Monday, July 27, 2009
I admit. At first I did it to see a free game.
My affiliation with Boston University garnered me a spot on the Fenway Park Green Team. Technically, I think the Green Team is mostly supposed to be comprised of students, but I've taken classes, so be quiet, you! Anyway, the Fenway Park Green Team walks the aisles during the game and collects the plastic bottles and cups and helps save the Earth and keeps Fenway Park clean. Green team members are given a free, very bright green t-shirt and a voucher for a free hotdog and soda. And you are at Fenway Park during a game without paying billions of dollars. You can't lose.
So, when I got my e-mail saying that I was selected, I was all, "Cool! Free game!" Obviously, I'm a Red Sox fan, but more than that, I have come to realize that Fenway Park is possibly my favorite place on Earth. So, any excuse to be there is fine by me. However, I am also a bit of an environmentalist (I'm not going to chain myself to a nuclear reactor or anything, but I recycle a lot), so it's basically win-win. I get a free game, and the Earth gets saved.
What I did not realize going in was that Red Sox Nation would also be into this. At first, I was a little nervous that I would have to wander around telling at the top of my lungs to get people to throw their plastic cups at me. But as the game began, and a lot of beer was consumed, all I really had to do was get the ball rolling a little by picking up a cup here and there, and pretty soon I had folks clamoring to recycle their plastic. One lady, waving her coke bottle, yelled, "Hey, Green Team Man! Over here!" I told her that I was indeed "Mr. Green. I'm so serene." I had people asking me how to get on the Green Team (incidentally, you can probably find out more info here.) I had one guy ask me if the bottle caps are recyclable, because he heard they weren't. I actually felt bad that I didn't know, although I had been recycling them all night, so I hoped they were. At least he cared to ask.
But what really gave me the warm fuzzy was all the people who thanked me for collecting their stuff. Honestly, I was grateful for them to be giving me the stuff. Why were they thanking me? One gentlemen even said that I was doing a good thing. I wanted to say, "Really? Getting into a free game?" I admit, it was tiring, although I was really enjoying being at the game. But my friend Heidi (who volunteered with me, and incidentally filled 4 times as many bags as I did, thanks to her yelling technique, and, I suspect, the fact that she's a cute girl.) pointed out that we were in fact volunteering, and that is always a good thing. And when I told my brother about it, he said, "Hey, just because you're getting something out of it, doesn't mean that it's not a good thing."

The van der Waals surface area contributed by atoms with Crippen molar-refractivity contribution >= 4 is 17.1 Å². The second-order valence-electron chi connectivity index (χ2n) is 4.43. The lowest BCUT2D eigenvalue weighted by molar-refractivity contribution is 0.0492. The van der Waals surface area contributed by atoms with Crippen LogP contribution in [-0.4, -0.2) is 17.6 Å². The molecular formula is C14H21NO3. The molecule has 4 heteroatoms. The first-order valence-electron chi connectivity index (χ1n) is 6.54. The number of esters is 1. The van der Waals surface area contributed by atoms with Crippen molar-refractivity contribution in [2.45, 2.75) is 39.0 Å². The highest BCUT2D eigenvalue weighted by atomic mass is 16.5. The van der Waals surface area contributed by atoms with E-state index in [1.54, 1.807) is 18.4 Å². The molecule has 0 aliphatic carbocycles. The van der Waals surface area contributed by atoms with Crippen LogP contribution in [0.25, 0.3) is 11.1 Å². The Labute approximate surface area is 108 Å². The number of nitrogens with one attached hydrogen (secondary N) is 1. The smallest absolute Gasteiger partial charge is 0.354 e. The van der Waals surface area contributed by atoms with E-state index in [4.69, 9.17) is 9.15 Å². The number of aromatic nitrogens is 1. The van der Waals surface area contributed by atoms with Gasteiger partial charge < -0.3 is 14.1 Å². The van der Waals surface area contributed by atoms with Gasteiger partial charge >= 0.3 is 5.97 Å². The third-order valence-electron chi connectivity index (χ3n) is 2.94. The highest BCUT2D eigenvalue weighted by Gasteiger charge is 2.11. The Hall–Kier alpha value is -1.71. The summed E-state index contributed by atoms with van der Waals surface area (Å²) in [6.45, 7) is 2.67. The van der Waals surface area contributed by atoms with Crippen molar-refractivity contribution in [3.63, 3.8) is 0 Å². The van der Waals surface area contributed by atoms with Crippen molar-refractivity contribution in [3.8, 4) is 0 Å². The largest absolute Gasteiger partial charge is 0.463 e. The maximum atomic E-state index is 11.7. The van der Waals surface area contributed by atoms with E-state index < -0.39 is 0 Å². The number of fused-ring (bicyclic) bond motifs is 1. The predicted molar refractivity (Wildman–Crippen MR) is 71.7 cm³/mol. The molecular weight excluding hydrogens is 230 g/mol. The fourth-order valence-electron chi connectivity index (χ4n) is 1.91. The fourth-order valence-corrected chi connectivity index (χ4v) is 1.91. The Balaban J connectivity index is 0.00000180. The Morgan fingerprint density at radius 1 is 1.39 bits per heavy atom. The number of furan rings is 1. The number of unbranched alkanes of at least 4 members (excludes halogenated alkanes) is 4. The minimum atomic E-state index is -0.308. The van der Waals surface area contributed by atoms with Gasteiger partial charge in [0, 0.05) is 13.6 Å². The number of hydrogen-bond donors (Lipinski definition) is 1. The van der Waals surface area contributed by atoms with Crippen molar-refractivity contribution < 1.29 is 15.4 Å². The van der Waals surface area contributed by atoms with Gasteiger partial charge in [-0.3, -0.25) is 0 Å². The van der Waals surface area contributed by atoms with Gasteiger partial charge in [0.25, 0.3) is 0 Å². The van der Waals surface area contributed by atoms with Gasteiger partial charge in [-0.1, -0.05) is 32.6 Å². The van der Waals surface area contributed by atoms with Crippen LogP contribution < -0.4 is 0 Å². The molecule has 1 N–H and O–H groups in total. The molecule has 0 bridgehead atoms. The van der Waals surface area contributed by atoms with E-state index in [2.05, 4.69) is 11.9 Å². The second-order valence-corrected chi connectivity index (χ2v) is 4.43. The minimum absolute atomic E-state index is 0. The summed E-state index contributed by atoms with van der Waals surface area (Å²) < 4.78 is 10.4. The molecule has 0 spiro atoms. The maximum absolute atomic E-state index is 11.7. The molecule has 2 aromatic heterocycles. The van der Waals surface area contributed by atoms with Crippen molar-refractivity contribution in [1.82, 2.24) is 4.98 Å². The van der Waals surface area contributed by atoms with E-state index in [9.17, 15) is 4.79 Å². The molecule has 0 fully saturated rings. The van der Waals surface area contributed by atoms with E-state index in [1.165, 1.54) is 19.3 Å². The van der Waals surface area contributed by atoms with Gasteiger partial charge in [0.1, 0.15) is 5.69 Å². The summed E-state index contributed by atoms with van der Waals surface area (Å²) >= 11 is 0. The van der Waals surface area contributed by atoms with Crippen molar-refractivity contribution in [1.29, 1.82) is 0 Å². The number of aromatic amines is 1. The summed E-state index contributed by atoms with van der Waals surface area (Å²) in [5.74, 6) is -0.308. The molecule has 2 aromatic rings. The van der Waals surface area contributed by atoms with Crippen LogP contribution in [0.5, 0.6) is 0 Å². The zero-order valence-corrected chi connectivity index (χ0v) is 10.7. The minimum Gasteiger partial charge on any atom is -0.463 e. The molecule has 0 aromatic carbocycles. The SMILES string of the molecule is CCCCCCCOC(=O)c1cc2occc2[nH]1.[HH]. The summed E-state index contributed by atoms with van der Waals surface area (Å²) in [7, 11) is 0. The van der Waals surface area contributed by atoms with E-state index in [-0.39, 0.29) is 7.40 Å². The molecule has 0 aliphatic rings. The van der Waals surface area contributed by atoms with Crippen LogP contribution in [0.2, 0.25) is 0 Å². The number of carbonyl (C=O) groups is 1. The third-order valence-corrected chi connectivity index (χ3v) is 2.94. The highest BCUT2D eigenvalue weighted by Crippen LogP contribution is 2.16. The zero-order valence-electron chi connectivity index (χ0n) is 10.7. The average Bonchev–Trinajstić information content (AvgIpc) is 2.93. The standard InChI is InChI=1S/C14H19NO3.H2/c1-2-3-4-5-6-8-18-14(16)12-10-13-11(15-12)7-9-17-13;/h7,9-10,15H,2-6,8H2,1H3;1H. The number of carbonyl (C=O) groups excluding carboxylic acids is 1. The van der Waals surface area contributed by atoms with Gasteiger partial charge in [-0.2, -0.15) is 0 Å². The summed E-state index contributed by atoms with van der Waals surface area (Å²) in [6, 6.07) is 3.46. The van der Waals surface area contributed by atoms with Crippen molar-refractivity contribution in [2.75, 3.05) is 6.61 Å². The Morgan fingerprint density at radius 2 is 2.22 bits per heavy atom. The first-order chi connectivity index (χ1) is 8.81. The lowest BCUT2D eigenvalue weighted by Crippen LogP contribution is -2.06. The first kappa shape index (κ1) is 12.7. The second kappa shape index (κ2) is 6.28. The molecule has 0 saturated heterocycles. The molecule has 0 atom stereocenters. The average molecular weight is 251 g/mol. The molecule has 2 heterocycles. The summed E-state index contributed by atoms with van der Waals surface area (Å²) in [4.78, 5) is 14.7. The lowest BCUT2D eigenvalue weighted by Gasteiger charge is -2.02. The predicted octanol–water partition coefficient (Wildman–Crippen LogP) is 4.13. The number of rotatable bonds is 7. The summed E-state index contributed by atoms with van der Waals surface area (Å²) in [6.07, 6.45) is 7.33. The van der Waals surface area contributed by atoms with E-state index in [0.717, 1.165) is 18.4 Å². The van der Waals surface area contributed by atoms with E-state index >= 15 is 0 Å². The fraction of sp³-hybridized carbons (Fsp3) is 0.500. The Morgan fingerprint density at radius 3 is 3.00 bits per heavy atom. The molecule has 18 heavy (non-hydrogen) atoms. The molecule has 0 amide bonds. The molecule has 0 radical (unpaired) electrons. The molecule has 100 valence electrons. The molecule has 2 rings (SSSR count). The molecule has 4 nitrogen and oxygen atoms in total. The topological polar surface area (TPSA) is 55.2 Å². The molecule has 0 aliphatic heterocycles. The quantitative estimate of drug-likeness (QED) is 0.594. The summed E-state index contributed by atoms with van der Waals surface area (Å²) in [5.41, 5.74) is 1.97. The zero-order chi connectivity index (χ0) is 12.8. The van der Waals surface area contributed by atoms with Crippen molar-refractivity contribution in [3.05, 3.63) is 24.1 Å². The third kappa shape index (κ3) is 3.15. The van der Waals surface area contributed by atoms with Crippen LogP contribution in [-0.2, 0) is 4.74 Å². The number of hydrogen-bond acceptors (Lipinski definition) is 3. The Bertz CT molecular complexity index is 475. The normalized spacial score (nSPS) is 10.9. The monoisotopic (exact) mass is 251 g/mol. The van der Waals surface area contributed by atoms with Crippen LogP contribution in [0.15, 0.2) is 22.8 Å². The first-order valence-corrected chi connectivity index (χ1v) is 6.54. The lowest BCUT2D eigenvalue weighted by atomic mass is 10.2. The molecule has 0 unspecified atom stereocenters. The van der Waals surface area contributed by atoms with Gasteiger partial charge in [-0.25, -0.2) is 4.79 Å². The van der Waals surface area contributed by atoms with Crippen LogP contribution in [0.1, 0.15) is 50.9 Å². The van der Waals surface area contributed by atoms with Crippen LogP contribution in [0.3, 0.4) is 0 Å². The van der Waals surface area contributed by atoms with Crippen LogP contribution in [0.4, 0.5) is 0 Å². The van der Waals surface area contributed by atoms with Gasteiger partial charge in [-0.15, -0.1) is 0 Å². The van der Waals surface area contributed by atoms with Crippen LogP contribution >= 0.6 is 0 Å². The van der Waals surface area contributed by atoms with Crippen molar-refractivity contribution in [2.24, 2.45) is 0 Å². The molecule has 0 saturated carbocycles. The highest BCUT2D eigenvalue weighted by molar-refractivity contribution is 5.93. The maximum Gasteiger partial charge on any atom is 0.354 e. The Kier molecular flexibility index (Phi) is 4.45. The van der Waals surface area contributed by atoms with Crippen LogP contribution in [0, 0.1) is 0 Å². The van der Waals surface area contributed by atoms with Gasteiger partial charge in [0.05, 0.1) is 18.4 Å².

I think I was really shocked because of late, I had become rather disillusioned by people's lazy and sometimes gross attempts at recycling (the soiled diaper I found in the paper recycling bin at work may have had something to do with it.) It never faield to irk me when I see plastic bottles being carelessly thrown in a bin clearly maked PAPER ONLY. I mean, if you're thinking about it enough to not throw it in the garbage, how much more thought does it require to throw it in the bin marked PLASTIC? and there are those people who think it's all a myth and that the planet is actually okay. Well, fuck you. Take a trip to Greenpland and stand on the cost for awhile. Betcha fall in in a couple days.
So, I think this experience has made me a little more positive about the whole thing. There are a lot of people who care about the environment and want to recycle (if the small sampling of fans in sections 19-23 of Fenway Park on Saturday night are any indictaion). I may not have saved the Earth, but in the end, maybe I was the one who was saved.
Posted by Matt Dursin at 9:53 AM